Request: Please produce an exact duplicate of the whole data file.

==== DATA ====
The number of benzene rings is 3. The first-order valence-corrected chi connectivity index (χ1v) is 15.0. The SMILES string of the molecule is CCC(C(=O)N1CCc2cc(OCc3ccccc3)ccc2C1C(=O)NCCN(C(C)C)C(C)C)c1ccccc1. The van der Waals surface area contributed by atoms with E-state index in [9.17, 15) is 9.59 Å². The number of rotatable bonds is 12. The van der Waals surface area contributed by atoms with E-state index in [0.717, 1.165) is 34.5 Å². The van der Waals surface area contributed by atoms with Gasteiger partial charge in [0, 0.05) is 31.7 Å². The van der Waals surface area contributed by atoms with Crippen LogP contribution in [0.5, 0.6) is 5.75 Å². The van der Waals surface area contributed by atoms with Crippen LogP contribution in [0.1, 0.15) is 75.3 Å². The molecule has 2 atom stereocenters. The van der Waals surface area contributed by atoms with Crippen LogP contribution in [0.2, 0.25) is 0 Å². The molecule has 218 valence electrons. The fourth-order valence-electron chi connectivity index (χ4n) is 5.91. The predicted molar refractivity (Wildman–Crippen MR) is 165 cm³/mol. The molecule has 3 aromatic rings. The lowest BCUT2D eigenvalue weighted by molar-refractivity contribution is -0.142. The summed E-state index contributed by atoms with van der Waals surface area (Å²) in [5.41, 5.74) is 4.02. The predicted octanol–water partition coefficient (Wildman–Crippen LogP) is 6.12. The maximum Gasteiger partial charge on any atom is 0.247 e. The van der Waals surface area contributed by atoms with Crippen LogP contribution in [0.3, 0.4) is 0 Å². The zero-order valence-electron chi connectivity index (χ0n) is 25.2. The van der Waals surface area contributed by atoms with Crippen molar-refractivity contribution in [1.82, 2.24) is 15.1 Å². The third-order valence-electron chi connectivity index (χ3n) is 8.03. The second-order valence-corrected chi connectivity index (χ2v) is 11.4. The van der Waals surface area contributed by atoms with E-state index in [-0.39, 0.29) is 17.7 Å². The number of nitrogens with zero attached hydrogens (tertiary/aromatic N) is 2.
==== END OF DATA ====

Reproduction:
The number of benzene rings is 3. The first-order valence-corrected chi connectivity index (χ1v) is 15.0. The SMILES string of the molecule is CCC(C(=O)N1CCc2cc(OCc3ccccc3)ccc2C1C(=O)NCCN(C(C)C)C(C)C)c1ccccc1. The van der Waals surface area contributed by atoms with E-state index in [9.17, 15) is 9.59 Å². The number of rotatable bonds is 12. The van der Waals surface area contributed by atoms with E-state index in [0.717, 1.165) is 34.5 Å². The van der Waals surface area contributed by atoms with Gasteiger partial charge in [0, 0.05) is 31.7 Å². The van der Waals surface area contributed by atoms with Crippen LogP contribution in [0.5, 0.6) is 5.75 Å². The van der Waals surface area contributed by atoms with Crippen LogP contribution in [0.1, 0.15) is 75.3 Å². The molecule has 2 atom stereocenters. The van der Waals surface area contributed by atoms with Crippen LogP contribution in [0.2, 0.25) is 0 Å². The molecule has 218 valence electrons. The fourth-order valence-electron chi connectivity index (χ4n) is 5.91. The predicted molar refractivity (Wildman–Crippen MR) is 165 cm³/mol. The molecule has 3 aromatic rings. The lowest BCUT2D eigenvalue weighted by molar-refractivity contribution is -0.142. The summed E-state index contributed by atoms with van der Waals surface area (Å²) in [5.41, 5.74) is 4.02. The predicted octanol–water partition coefficient (Wildman–Crippen LogP) is 6.12. The maximum Gasteiger partial charge on any atom is 0.247 e. The van der Waals surface area contributed by atoms with Crippen LogP contribution in [0.3, 0.4) is 0 Å². The zero-order valence-electron chi connectivity index (χ0n) is 25.2. The van der Waals surface area contributed by atoms with Crippen molar-refractivity contribution in [1.82, 2.24) is 15.1 Å². The third-order valence-electron chi connectivity index (χ3n) is 8.03. The second-order valence-corrected chi connectivity index (χ2v) is 11.4. The van der Waals surface area contributed by atoms with E-state index in [-0.39, 0.29) is 17.7 Å². The number of nitrogens with zero attached hydrogens (tertiary/aromatic N) is 2.